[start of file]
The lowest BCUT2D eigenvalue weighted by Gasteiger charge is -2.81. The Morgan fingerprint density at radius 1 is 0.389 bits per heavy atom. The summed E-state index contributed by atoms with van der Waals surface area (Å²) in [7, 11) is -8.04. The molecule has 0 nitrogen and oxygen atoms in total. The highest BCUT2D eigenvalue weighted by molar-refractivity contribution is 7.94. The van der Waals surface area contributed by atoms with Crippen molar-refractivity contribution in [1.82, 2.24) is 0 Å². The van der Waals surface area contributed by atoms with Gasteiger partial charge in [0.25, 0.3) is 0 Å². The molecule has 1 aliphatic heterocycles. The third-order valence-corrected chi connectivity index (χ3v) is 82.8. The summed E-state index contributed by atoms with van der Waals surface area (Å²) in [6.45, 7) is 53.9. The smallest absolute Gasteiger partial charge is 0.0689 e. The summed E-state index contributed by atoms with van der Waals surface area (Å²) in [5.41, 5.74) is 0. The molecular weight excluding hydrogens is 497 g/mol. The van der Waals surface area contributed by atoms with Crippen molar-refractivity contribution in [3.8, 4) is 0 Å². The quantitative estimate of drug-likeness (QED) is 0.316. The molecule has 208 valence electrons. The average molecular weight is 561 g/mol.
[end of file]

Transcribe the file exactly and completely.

The lowest BCUT2D eigenvalue weighted by Gasteiger charge is -2.81. The Morgan fingerprint density at radius 1 is 0.389 bits per heavy atom. The summed E-state index contributed by atoms with van der Waals surface area (Å²) in [7, 11) is -8.04. The molecule has 0 nitrogen and oxygen atoms in total. The highest BCUT2D eigenvalue weighted by molar-refractivity contribution is 7.94. The van der Waals surface area contributed by atoms with Crippen molar-refractivity contribution in [1.82, 2.24) is 0 Å². The van der Waals surface area contributed by atoms with Gasteiger partial charge in [0.25, 0.3) is 0 Å². The molecule has 1 aliphatic heterocycles. The third-order valence-corrected chi connectivity index (χ3v) is 82.8. The summed E-state index contributed by atoms with van der Waals surface area (Å²) in [6.45, 7) is 53.9. The smallest absolute Gasteiger partial charge is 0.0689 e. The summed E-state index contributed by atoms with van der Waals surface area (Å²) in [5.41, 5.74) is 0. The molecular weight excluding hydrogens is 497 g/mol. The van der Waals surface area contributed by atoms with Crippen molar-refractivity contribution in [3.8, 4) is 0 Å². The quantitative estimate of drug-likeness (QED) is 0.316. The molecule has 208 valence electrons. The average molecular weight is 561 g/mol.